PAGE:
If I may, let me begin at the conclusion: my immediate reaction upon finishing James Lee Burke’s latest book was that, in five decades or so, people will read it, speak of it, and study it in the same manner as they do THE GREAT GATSBY. The two novels touch on some of the same topics, but in wildly varied geographic locations and from markedly different viewpoints. While WAYFARING STRANGER falls roughly next to, if not within, Burke’s Hackberry Holland canon, it is a work that ultimately stands alone. It is perhaps his most ambitious book and certainly one of his very best, a feat that would be remarkable at any stage of an author’s career, but all the more so at this advanced date.
"Burke recalls a time and place that has all but disappeared, for better and worse, grasping it and recalling it to life with writing so pure, clear and clean that it is impossible to read without repeatedly bringing tears to one’s eyes, admiring how beautiful it is. If you can read only one book this year, it must be this one."
WAYFARING STRANGER is told through the eyes and voice of Weldon Avery Holland, the grandson of an ancient but legendary lawman who, in the prime of his career, brought the notorious badman John Wesley Hardin to rough justice. We first meet young Weldon in 1934 when he is 16 years old, living in what he describes at one point as “genteel poverty” on a farm with his mother and his grandfather, Hackberry Holland. Weldon’s father had walked down the road in search of work and has not been seen since, leaving Weldon at a rough point between boy and man and the taciturn and all-too-blunt Hackberry as the flawed but fearless man of the house.
The hallmark of Weldon’s adolescence is an encounter with the Clyde Barrow gang, who, while on the run, set up a clandestine camp on the edge of the Holland farm. Though Weldon’s interactions with Bonnie and Clyde and company each take but a few minutes, they indelibly mark him during his life in ways that no one, including the reader, could predict otherwise. The other major turning point in Weldon’s life occurs during his combat service in World War II, when he rescues Hershel Pine, an Army sergeant who later becomes his business partner, and Rosita Lowenstein, a concentration camp prisoner and his future wife.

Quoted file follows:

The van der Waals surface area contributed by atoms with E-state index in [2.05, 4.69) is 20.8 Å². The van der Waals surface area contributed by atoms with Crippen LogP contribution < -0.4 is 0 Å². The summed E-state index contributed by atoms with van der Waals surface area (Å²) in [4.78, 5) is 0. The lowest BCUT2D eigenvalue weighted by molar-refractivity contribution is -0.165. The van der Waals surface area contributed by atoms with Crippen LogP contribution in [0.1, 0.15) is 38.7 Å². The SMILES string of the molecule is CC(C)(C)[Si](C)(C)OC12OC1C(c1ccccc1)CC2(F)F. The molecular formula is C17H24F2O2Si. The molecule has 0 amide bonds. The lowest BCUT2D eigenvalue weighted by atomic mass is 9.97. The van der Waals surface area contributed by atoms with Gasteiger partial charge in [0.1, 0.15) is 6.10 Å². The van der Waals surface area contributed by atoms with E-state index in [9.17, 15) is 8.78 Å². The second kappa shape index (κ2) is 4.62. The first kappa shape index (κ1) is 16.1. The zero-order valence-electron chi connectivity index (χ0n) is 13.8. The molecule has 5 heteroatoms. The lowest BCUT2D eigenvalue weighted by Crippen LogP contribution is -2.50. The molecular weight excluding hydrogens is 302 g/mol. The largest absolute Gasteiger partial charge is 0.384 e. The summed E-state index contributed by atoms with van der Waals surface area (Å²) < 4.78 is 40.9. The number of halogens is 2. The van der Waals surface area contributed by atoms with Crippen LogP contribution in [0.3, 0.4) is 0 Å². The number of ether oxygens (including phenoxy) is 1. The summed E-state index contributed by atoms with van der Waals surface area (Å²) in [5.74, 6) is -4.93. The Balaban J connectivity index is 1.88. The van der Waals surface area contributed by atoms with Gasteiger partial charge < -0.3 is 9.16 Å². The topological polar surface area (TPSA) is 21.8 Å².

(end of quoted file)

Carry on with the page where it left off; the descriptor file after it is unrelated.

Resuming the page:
Weldon’s defining trait is his loyalty to those whom he loves, a quality that does not deflate or disappear in foul weather as he demonstrates time and again throughout the book. Weldon and Pine go into the oil business together, using Pine’s (not always logical) instincts and observations, along with Weldon’s business acumen and contacts. Their success --- and Weldon’s marriage to a Jew of questionable political pedigree --- attracts some hostile attention not only from overt foes but also from those who otherwise would be regarded as allies. Things become even more complicated when Pine’s wife, a southern woman of modest means, attracts the unwholesome attention of a Hollywood mogul.
The movie and fledgling oil industries collude and collide, and Weldon finds himself in the middle of a tempest that will destroy him and, more importantly, those to whom he has sworn friendship and love. All seems lost but for an intervention that not only appears unlikely but also may be far too late to have any effect. Regardless, Weldon is prepared to soldier on, no matter what price he may have to pay personally.
At the very least, WAYFARING STRANGER is one of the Great American Novels. Burke recalls a time and place that has all but disappeared, for better and worse, grasping it and recalling it to life with writing so pure, clear and clean that it is impossible to read without repeatedly bringing tears to one’s eyes, admiring how beautiful it is. If you can read only one book this year, it must be this one.
Reviewed by Joe Hartlaub on July 18, 2014